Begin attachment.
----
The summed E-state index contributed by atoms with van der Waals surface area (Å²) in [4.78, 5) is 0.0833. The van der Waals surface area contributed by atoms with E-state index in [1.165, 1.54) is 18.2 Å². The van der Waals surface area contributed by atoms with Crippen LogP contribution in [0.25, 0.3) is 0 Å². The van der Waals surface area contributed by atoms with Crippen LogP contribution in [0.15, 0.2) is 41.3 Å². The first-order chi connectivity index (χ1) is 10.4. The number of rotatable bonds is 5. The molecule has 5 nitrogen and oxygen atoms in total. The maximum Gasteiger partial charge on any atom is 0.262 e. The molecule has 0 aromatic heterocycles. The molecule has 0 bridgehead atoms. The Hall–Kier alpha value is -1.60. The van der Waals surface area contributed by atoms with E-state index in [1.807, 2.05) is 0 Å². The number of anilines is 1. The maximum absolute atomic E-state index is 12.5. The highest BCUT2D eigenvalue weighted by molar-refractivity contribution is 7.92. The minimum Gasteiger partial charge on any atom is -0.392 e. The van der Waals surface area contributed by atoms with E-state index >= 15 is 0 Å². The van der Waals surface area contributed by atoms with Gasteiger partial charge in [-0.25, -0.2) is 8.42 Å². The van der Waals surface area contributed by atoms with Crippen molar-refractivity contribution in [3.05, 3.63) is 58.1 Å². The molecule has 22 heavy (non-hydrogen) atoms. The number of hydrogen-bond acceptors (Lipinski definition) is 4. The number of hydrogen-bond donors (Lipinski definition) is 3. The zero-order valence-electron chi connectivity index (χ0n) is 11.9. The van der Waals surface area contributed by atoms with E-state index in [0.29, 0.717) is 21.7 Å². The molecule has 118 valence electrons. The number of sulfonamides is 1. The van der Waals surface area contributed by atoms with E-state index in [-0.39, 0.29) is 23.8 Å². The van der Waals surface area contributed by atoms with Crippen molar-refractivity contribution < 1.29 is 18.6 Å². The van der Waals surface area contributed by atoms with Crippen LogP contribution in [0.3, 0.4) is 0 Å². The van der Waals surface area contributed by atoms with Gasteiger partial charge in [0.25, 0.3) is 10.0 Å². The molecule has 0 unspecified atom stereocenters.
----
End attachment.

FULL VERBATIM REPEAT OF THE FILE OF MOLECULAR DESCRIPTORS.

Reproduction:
The summed E-state index contributed by atoms with van der Waals surface area (Å²) in [4.78, 5) is 0.0833. The van der Waals surface area contributed by atoms with E-state index in [1.165, 1.54) is 18.2 Å². The van der Waals surface area contributed by atoms with Crippen LogP contribution in [0.25, 0.3) is 0 Å². The van der Waals surface area contributed by atoms with Crippen LogP contribution in [0.15, 0.2) is 41.3 Å². The first-order chi connectivity index (χ1) is 10.4. The number of rotatable bonds is 5. The molecule has 5 nitrogen and oxygen atoms in total. The maximum Gasteiger partial charge on any atom is 0.262 e. The molecule has 0 aromatic heterocycles. The molecule has 0 bridgehead atoms. The Hall–Kier alpha value is -1.60. The van der Waals surface area contributed by atoms with E-state index in [1.807, 2.05) is 0 Å². The number of anilines is 1. The maximum absolute atomic E-state index is 12.5. The highest BCUT2D eigenvalue weighted by molar-refractivity contribution is 7.92. The minimum Gasteiger partial charge on any atom is -0.392 e. The van der Waals surface area contributed by atoms with E-state index >= 15 is 0 Å². The van der Waals surface area contributed by atoms with Gasteiger partial charge in [-0.25, -0.2) is 8.42 Å². The van der Waals surface area contributed by atoms with Crippen molar-refractivity contribution in [3.05, 3.63) is 58.1 Å². The molecule has 22 heavy (non-hydrogen) atoms. The number of hydrogen-bond acceptors (Lipinski definition) is 4. The number of hydrogen-bond donors (Lipinski definition) is 3. The zero-order valence-electron chi connectivity index (χ0n) is 11.9. The van der Waals surface area contributed by atoms with E-state index in [0.29, 0.717) is 21.7 Å². The molecule has 118 valence electrons. The number of sulfonamides is 1. The van der Waals surface area contributed by atoms with E-state index in [-0.39, 0.29) is 23.8 Å². The van der Waals surface area contributed by atoms with Crippen molar-refractivity contribution < 1.29 is 18.6 Å². The van der Waals surface area contributed by atoms with Crippen LogP contribution in [0.3, 0.4) is 0 Å². The van der Waals surface area contributed by atoms with Gasteiger partial charge in [0.25, 0.3) is 10.0 Å². The molecule has 0 unspecified atom stereocenters.